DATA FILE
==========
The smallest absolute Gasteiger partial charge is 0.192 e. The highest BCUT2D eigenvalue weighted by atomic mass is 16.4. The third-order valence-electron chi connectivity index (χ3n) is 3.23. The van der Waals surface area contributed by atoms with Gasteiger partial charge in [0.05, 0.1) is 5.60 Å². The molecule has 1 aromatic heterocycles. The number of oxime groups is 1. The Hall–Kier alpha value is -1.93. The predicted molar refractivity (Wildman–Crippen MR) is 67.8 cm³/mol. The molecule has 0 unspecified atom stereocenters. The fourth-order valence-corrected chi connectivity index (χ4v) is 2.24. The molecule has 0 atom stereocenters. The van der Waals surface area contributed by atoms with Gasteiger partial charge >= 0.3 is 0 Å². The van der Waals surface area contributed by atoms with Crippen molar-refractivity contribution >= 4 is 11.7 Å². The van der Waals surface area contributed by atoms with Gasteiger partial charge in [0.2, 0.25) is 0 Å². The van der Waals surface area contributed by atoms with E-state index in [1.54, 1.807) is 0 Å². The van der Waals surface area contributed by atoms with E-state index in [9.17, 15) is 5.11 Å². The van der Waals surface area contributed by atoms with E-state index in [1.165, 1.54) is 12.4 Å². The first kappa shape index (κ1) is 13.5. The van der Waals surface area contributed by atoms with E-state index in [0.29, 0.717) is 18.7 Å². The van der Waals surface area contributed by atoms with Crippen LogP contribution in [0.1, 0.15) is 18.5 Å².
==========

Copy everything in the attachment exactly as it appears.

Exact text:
The smallest absolute Gasteiger partial charge is 0.192 e. The highest BCUT2D eigenvalue weighted by atomic mass is 16.4. The third-order valence-electron chi connectivity index (χ3n) is 3.23. The van der Waals surface area contributed by atoms with Gasteiger partial charge in [0.05, 0.1) is 5.60 Å². The molecule has 1 aromatic heterocycles. The number of oxime groups is 1. The Hall–Kier alpha value is -1.93. The predicted molar refractivity (Wildman–Crippen MR) is 67.8 cm³/mol. The molecule has 0 unspecified atom stereocenters. The fourth-order valence-corrected chi connectivity index (χ4v) is 2.24. The molecule has 0 atom stereocenters. The van der Waals surface area contributed by atoms with Gasteiger partial charge >= 0.3 is 0 Å². The van der Waals surface area contributed by atoms with Crippen molar-refractivity contribution >= 4 is 11.7 Å². The van der Waals surface area contributed by atoms with Gasteiger partial charge in [0.2, 0.25) is 0 Å². The van der Waals surface area contributed by atoms with E-state index in [1.54, 1.807) is 0 Å². The van der Waals surface area contributed by atoms with E-state index in [9.17, 15) is 5.11 Å². The van der Waals surface area contributed by atoms with E-state index in [1.165, 1.54) is 12.4 Å². The first kappa shape index (κ1) is 13.5. The van der Waals surface area contributed by atoms with E-state index in [0.29, 0.717) is 18.7 Å². The van der Waals surface area contributed by atoms with Crippen LogP contribution in [0.1, 0.15) is 18.5 Å².